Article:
PORTLAND, Ore. — In Mayberry, town drunk Otis could reach for the keys and stagger out of his cell in Sheriff Andy Taylor's jail whenever he was sober enough to walk away.

In Utah, unlocking the secret to Portland's 87-73 victory over the Jazz just four nights ago is even easier.

The combination clicks like this: 11 . . . 21 . . . 34.2.

That's layups made, layups attempted and, as a result, a season-low shooting percentage.

"The key," Jazz shooting guard DeShawn Stevenson said, "was we missed a lot of layups."

Coach Jerry Sloan harped on it immediately after the loss, Utah's fourth straight at the time.

Again Monday, fresh from watching film of the debacle in preparation for the Jazz's rematch with the Trail Blazers, the topic again was foremost on his mind.

"If a guys goes in there, and there's space for him to make a shot, and he tries to shy away, and then losses his posture, or whatever, to try to double-pump through something that's not there," Sloan bemoaned, "I don't know what other kinds of shots we can get him.

"That's always been one of the things we've talked about," he added. "We want to try to get layups."

Getting them, though, is one thing.

Making them is quite another for several members of this season's Jazz, including, but hardly limited to, Stevenson, big men Greg Ostertag and Michael Ruffin, even forward Andrei Kirilenko.

A few schools of thought as to why:

PLAYING FOR THE FOUL: Some Jazz players wanting to score inside seem more concerned with trying to draw a foul than simply laying in the ball.

"Common sense," Sloan said, "says you've got to get a foul, or you've got to get the ball in the basket."

Common occurrence lately, however, is coming away with nothing: no foul, no layup, no chance of winning a certain someone's good graces.

"If you go in there," Sloan said, "and nobody touches you, and you don't get a foul (and) you don't get a layup . . . "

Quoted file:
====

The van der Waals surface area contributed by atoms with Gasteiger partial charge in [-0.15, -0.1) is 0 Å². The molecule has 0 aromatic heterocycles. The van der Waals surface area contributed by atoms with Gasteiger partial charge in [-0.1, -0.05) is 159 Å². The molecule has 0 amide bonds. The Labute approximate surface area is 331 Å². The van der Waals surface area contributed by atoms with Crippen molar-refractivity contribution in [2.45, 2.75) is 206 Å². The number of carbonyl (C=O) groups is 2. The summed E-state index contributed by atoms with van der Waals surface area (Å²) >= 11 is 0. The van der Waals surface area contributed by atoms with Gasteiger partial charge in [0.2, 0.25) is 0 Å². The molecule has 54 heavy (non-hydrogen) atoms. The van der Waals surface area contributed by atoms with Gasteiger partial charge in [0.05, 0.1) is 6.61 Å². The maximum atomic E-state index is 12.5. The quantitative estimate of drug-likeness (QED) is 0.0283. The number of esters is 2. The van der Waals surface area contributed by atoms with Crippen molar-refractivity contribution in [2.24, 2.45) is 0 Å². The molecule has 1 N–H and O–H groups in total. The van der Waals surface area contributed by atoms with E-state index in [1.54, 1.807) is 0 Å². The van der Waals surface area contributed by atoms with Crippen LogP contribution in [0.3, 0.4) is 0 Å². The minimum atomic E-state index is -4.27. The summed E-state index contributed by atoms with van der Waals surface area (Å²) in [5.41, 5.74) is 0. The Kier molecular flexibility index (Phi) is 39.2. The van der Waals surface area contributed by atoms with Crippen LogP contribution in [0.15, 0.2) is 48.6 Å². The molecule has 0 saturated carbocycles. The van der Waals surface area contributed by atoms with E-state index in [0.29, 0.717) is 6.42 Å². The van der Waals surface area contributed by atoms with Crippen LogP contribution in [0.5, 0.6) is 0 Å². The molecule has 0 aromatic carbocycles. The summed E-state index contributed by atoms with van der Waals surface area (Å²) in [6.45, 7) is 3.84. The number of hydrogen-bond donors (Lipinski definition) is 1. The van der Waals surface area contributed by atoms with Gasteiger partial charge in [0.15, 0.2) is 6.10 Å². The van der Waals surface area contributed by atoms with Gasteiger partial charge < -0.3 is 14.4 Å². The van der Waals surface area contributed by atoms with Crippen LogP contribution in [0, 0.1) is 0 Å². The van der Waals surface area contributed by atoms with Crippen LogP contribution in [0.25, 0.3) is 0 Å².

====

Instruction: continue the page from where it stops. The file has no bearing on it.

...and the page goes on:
Before finishing, the ol' coach shakes his head.

"It's just common-sense basketball," said Sloan, whose club starts virtually every practice with rudimentary layup drills.

Part of the problem may be that today's Jazz players grew accustomed to seeing yesterday's stars — Karl Malone and John Stockton - get both.

"When you watch them play, you try to emulate the same thing they do," Stevenson said. "So you tend to go to the basket, try to get the 'and-one' and complete the play.

"But the way the NBA is," he added, "you've got to have a name."

If anyone with Utah does now, it's first-time all-star Kirilenko: "The only person on the team that really gets that is 'Drei," Stevenson said. "He can go to the basket, and double-pump, and get away with it."

What the rest of the rebuilding Jazz are is a collection of relative no-names, several of whom are learning the hard way they won't get the call, so they may as well just make the layup.

"It's to the point now where we just have to do that," Stevenson said.

PLAYING FOR ESPN: A fancy dipsey-doodle move may make the highlight film, but when the resulting shot doesn't fall, the tape never sees day's light.

Just ask Kirilenko, who in a 5-for-15 night in Phoenix on Saturday had more than one twisting, turning layup attempt counted among Amare Stoudemire's whopping 10 blocks.

"Ten blocks and four steals is unbelievable," said Kirilenko, who prides himself on just such a game. "I can only dream about it."

Or have nightmares.

And just ask Stevenson, whose own double pumps don't exactly always go down. He says he's solely efforting to draw the foul, but . . .

"Some people," Stevenson said, "do do that: go in there, and try to make SportsCenter."

PLAYING TOO SOFT: Talking to his grandson, Sloan might say this: "Try to make the basket. Don't worry about anything else. Somebody may bump you. Somebody may run in front of you all of sudden. They may holler 'boo.' "

Talking to his big men, Sloan might want them to say this: "Can I keep my eyes open, and finish the job of putting the ball up there on the glass so it has a chance to go in?"

For some, the all-too-frequent answer is "no."

"Some people don't like contact," Sloan said. "I can't do anything about that. I can't do anything about it if a guy goes in and he closes his eyes, or he losses the ball out of his hands because he's trying to do something that's not there."

Where does it all leave the Jazz?

When they snapped their losing streak by beating Phoenix, the Suns went to a third-quarter zone, and Utah responded with inside scoring on seven consecutive possessions, including two dunks and a layup from Ostertag, Kirilenko's nifty layup-and-free throw and a couple of inside buckets by Ruffin.

"That's what you'd like to see happen every time," Sloan said.

He knows it won't, as do the rest of the Jazz.

"It's easy to sit there and say, 'He missed a layup,' or 'He did that,' and 'He did this,' " guard Raja Bell said. "But you know, sometimes, in the heat of battle, you're going in there against 7-footers, and it's not a point-blank layup."

Still . . .

"We have to convert those," Bell said, "in order to be a good team."

A key to success even tipsy Otis would not debate.

E-mail: tbuckley@desnews.com